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John Stewart, Editor
This issue features two articles on the Noyce Scholarship Program. The Noyce solicitation was discussed by NSF Program Officer Joan Prival in the Spring 2009 issue of this Newsletter. The full solicitation is available at http://www.nsf.gov/funding/pgm_summ.jsp?pims_id=5733. The Noyce program offers scholarships to STEM students who commit to teaching in high-need schools. The scholarship recipients are required to teach for two years in a school district with at least one high-need school for every year of scholarship support. Gay Stewart of the University of Arkansas discusses the implementation and evolution of the Noyce Program at the U of A. Gabe Popkin of the American Physical Society discusses the PhysTEC project 's Noyce program. This is the only Noyce program held by a professional society and may form a model for future programs in other STEM disciplines. Both programs have demonstrated success at encouraging STEM majors to join the teaching profession, increasing the pool of highly qualified science teachers. The programs both support undergraduate students and graduate students in Master of Arts in Teaching (MAT) programs.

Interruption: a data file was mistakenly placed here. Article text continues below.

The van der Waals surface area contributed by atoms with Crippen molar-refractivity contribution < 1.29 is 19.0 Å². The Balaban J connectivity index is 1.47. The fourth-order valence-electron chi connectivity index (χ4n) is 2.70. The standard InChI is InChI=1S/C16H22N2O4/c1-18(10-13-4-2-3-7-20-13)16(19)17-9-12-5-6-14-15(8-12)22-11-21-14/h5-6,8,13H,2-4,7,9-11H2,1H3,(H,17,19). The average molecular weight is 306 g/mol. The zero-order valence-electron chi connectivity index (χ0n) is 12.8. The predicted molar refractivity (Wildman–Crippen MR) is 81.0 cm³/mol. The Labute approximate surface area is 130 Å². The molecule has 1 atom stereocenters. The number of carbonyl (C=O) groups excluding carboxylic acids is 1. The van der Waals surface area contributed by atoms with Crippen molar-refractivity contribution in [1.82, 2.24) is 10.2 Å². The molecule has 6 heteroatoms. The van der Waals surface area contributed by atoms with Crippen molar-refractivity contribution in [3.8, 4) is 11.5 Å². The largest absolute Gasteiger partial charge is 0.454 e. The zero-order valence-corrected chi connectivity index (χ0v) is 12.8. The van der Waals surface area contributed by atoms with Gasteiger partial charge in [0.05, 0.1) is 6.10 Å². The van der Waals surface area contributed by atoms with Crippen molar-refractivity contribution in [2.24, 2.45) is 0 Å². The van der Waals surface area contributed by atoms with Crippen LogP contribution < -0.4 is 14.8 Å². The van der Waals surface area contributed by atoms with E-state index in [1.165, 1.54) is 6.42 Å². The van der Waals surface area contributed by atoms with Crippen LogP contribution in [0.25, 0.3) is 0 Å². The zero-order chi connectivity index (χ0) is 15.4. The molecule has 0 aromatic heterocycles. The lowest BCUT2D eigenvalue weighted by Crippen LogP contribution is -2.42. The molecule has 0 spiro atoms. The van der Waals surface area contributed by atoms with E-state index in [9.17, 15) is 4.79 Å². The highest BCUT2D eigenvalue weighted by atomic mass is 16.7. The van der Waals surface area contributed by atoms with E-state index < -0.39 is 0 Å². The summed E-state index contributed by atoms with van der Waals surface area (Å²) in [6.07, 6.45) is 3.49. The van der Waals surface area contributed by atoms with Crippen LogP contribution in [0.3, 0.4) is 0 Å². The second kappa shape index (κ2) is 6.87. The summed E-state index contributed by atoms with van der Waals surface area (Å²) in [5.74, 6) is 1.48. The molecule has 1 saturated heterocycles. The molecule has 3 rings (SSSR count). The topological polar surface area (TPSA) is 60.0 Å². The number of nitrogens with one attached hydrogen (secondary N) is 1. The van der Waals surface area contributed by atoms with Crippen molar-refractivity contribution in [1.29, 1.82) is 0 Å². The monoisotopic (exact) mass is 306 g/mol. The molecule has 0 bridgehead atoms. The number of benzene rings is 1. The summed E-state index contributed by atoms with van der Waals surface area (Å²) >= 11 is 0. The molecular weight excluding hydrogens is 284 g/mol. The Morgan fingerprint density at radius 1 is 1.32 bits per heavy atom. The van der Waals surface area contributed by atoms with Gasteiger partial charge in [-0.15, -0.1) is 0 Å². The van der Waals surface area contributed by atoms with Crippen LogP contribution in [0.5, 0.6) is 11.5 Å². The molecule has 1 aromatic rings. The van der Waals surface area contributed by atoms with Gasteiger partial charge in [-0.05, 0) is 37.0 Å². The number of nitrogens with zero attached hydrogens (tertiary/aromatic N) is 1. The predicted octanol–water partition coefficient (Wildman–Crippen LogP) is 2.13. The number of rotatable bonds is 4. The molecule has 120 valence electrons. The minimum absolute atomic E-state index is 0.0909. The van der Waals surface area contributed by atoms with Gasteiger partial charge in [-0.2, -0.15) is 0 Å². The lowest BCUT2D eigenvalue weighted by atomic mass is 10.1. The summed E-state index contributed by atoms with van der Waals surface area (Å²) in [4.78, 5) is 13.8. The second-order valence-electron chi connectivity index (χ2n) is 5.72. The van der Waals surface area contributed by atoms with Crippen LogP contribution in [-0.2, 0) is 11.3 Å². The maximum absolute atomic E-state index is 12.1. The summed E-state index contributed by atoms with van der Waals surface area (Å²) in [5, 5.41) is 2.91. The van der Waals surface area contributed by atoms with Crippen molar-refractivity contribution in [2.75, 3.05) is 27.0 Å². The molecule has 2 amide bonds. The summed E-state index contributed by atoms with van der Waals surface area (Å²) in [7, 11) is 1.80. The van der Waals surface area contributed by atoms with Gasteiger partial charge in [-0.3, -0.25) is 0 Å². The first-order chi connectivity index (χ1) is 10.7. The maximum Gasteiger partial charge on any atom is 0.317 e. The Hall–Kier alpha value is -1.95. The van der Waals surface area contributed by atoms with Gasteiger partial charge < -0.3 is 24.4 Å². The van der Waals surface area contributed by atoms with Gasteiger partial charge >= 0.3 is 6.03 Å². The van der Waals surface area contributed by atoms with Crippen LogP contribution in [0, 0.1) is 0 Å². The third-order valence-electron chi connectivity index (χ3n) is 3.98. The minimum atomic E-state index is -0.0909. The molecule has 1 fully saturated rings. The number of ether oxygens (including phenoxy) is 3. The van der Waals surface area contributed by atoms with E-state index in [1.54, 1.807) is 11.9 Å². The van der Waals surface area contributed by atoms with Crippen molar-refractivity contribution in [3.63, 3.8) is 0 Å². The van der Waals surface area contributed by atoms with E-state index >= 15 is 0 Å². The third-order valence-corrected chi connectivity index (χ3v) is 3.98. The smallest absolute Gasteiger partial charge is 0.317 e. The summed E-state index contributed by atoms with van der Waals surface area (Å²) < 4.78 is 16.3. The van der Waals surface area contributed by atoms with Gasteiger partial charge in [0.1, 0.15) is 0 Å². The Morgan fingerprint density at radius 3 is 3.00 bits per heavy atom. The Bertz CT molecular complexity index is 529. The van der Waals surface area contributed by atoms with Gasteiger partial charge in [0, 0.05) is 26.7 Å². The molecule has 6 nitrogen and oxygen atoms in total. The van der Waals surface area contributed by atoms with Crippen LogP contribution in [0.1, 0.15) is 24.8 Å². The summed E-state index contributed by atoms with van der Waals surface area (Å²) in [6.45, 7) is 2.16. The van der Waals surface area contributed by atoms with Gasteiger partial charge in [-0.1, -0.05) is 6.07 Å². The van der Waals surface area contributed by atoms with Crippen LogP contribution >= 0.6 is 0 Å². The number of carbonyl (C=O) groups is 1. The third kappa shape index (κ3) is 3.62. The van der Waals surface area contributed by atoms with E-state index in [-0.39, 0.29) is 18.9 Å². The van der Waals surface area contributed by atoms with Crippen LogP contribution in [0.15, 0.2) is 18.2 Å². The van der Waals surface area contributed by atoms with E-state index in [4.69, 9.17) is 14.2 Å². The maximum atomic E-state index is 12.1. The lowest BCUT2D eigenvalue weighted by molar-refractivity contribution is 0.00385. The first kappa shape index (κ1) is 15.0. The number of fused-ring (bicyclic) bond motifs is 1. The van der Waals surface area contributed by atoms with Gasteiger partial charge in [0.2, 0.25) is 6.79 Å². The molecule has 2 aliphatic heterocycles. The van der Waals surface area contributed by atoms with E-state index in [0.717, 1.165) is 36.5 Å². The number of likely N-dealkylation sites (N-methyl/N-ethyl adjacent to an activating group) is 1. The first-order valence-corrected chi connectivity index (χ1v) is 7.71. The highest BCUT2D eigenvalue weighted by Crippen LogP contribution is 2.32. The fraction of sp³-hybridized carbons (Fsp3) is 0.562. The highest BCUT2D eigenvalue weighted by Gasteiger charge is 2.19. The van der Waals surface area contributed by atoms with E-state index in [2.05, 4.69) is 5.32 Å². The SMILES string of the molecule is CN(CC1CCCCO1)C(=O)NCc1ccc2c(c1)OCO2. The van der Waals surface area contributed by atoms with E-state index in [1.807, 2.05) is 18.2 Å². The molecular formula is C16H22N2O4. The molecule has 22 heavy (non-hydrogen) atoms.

The interactions between college and university STEM departments, colleges of education, and school districts are extremely complex and change from state to state and from institution to institution. As such, it makes sense to offer these scholarships as grants to university faculty who understand and have worked with the complexities. There is one element of the Noyce program at the University of Arkansas that has been so successful that I feel it could be removed from the grant model and offered as a general national program. A student graduating with a STEM degree and committing to teaching for three years in a high-need school district could be given a Noyce scholarship to pay for an accredited Masters of Arts in Teaching program. If offered as a general scholarship program and administered nationally, this would greatly lower the barrier to teaching for many students and go a long way to alleviating the shortage of STEM teachers.
John Stewart is an Assistant Professor of Physics at the University of Arkansas.